Statement of Comprehensive Income vs. Income Statement by Edward A. Haman, Esq.

Statement of Comprehensive Income vs. Income Statement

Should you prepare a statement of comprehensive income for your corporation? Find out what this financial statement shows, how it is different from an income statement, and why you might need one.

by Edward A. Haman, Esq.
updated June 28, 2019 · 2 min read

Before you can understand a statement of comprehensive income, you first need to understand a standard income statement, which is a document that summarizes what most people would think of as income and expenses. For most companies, this report, also known as a profit and loss (P&L) statement, shows income from the sale of goods or services as well as expenses actually paid. This overview of income and expenses from the daily operation of the business is commonly referred to as realized income or traditional income.

Calculator and pen sitting on financial documents

A statement of comprehensive income, on the other hand, provides more details about the company's financial situation than what is found on a basic income statement. This more robust document is usually only used by a larger corporation, especially one operating in more than one country. Most small corporations do not need a statement of comprehensive income, but one may be needed for a growing business seeking new investors or operating in multiple countries.

Other Comprehensive Income vs. Comprehensive Income

To avoid confusion when discussing comprehensive income statements, it's important to understand the difference between the following two terms, which sound similar but have very different meanings:

  • Other comprehensive income. Income from a change in value of certain assets that is not reflected on the standard income statement.
  • Comprehensive income. The total of income reflected on the standard income statement plus other comprehensive income.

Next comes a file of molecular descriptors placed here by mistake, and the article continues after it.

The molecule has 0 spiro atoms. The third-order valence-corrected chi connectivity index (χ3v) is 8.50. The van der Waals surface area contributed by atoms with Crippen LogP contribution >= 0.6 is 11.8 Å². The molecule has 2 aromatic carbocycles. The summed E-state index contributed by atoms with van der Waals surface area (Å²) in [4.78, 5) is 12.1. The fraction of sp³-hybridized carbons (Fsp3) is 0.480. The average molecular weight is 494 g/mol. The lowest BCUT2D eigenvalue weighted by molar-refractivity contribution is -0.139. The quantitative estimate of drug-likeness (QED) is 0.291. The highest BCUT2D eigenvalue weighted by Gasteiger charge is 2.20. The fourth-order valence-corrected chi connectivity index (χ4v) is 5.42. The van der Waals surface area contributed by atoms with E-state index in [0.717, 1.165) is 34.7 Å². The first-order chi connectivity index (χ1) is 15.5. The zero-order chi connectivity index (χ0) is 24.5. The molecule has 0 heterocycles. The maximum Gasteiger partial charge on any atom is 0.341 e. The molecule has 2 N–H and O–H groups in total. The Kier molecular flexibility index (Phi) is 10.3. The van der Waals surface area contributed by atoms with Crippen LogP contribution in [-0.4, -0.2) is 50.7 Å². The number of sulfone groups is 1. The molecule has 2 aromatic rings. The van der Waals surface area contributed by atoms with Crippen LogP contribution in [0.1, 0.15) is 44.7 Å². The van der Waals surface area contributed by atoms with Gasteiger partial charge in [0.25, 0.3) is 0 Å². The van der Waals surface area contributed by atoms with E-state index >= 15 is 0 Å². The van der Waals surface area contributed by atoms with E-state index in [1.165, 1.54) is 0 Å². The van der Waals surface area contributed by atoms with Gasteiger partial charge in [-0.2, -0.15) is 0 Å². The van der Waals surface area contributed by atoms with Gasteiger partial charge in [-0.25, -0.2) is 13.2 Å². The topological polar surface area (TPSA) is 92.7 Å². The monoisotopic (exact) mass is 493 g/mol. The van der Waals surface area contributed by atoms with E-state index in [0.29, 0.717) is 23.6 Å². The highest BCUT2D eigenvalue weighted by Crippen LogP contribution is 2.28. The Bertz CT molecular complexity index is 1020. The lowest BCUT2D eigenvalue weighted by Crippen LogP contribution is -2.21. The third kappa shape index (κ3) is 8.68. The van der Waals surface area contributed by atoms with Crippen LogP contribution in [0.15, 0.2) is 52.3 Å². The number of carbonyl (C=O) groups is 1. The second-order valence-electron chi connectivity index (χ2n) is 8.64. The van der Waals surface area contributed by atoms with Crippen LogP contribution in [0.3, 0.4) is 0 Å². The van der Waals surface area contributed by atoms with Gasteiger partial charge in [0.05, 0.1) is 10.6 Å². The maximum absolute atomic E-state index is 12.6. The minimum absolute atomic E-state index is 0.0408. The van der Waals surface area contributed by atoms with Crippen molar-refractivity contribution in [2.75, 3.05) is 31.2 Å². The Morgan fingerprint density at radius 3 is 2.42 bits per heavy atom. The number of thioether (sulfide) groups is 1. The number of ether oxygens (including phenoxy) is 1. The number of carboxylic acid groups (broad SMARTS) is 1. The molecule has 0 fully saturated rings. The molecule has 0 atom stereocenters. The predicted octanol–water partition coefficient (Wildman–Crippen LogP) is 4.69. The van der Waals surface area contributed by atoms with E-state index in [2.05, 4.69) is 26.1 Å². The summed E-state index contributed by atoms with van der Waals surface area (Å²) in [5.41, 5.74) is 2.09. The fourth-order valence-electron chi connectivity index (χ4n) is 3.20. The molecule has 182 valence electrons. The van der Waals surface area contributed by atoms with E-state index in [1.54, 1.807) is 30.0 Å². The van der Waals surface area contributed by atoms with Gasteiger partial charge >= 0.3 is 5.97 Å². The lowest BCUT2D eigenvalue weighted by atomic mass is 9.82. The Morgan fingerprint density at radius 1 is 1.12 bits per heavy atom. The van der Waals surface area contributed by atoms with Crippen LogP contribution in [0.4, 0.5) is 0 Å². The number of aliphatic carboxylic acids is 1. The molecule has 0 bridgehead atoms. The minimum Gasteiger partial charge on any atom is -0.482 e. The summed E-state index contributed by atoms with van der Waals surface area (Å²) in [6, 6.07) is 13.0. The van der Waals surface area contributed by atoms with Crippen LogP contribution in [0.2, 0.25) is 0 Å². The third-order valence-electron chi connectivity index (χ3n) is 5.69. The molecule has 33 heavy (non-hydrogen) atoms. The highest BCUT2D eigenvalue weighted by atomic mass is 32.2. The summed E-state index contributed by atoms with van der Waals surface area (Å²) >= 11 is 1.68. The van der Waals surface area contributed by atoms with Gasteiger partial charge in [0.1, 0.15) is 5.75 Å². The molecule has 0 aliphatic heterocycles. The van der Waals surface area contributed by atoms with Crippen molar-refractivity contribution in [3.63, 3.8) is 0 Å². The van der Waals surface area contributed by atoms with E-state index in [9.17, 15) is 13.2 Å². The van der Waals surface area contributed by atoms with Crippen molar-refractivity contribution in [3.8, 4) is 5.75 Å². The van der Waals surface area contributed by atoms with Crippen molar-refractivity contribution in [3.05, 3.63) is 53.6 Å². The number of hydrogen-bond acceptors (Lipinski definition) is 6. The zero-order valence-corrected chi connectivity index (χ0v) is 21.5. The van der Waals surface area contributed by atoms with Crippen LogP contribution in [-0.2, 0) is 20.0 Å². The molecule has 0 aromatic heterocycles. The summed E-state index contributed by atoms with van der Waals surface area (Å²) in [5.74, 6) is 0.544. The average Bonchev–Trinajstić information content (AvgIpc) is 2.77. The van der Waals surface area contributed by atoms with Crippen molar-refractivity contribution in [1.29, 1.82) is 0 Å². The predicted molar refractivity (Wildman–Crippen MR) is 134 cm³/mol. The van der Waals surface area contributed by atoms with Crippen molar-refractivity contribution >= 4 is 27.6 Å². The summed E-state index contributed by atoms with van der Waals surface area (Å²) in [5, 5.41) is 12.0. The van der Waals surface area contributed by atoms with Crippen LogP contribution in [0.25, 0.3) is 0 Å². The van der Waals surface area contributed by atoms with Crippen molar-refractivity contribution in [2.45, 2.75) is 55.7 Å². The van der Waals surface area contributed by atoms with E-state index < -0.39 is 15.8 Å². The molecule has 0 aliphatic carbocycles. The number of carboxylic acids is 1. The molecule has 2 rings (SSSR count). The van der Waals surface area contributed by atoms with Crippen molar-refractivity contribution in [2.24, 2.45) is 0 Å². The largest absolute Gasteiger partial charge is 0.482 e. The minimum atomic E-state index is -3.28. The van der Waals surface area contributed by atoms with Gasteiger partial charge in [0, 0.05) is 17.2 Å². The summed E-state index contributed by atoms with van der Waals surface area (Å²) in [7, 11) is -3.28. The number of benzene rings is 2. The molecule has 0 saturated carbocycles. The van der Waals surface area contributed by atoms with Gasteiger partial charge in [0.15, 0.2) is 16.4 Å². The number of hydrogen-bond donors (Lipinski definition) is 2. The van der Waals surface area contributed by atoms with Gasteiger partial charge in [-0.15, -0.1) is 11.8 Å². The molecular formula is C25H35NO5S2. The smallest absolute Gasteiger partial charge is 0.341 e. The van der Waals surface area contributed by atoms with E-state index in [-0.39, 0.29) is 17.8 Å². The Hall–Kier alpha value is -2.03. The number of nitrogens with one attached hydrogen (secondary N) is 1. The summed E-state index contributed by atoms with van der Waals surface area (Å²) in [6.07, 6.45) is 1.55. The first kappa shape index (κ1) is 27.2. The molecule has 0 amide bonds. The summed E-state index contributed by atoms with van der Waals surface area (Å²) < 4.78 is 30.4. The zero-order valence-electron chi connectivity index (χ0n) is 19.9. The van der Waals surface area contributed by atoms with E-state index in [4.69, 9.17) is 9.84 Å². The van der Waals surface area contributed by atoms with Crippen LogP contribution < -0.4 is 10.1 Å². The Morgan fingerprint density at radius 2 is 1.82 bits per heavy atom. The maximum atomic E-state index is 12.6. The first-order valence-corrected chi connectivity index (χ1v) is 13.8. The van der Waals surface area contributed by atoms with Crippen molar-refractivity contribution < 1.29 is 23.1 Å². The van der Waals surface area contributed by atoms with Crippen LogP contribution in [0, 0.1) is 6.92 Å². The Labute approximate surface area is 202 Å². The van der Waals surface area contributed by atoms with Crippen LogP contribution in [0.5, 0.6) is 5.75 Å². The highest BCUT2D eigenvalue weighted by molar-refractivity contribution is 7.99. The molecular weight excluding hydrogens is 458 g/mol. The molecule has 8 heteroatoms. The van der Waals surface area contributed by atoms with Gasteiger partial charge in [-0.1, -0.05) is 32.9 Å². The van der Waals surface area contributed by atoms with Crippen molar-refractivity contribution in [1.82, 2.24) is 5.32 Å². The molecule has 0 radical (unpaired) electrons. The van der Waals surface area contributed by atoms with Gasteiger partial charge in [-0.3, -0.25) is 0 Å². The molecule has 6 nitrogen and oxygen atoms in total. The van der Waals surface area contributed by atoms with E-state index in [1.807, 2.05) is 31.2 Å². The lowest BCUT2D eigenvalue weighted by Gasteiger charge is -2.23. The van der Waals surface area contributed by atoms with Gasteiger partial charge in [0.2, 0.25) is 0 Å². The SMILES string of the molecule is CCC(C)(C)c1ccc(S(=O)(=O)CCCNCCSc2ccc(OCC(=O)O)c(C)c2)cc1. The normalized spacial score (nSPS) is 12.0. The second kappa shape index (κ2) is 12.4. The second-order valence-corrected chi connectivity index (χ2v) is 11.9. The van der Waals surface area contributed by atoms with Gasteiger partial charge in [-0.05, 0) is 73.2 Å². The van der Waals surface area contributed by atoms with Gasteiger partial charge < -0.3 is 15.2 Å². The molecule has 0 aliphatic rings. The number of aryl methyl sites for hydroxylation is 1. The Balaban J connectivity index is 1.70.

Other Comprehensive Income Overview

The category of income known as “other comprehensive income" refers to types of income that are not part of the standard income statement because they have not been realized. Other comprehensive income consists of gains or losses in the value of assets being held by the company. These fluctuations, which affect the value of both the company and the owner's interest in the company, are not considered part of the income and expenses from daily operations.

Other comprehensive income is unrealized income and includes gains or losses in assets such as:

  • Securities of other corporations held by the company
  • Foreign currency held by the company
  • Derivative or hedge financial instruments
  • Pension plans

Other comprehensive income does not include changes relating to ownership, such as dividends paid to shareholders, new shares issued, or share buy-backs.

Statement of Comprehensive Income

A statement of comprehensive income is a financial statement that includes both standard income and other comprehensive income. To create one, start with a standard income statement, add a section for other comprehensive income, then show the total of both.

A standard income statement format has a line for the total revenue, lines for various expense categories, and a line for the net income (total revenue minus total expenses). To make it a statement of comprehensive income, you carry down the total standard net income, show any gains or losses from other comprehensive income, and end with a total of the standard net income plus the total other comprehensive income.

Although your business may not need to be concerned with a statement of comprehensive income, you may still need to create one or more annual reports. If you still need help with creating your financial documents or annual reports, consider using an online service provider.

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Edward A. Haman, Esq.

About the Author

Edward A. Haman, Esq.

Edward A. Haman is a freelance writer, who is the author of numerous self-help legal books. He has practiced law in Hawa… Read more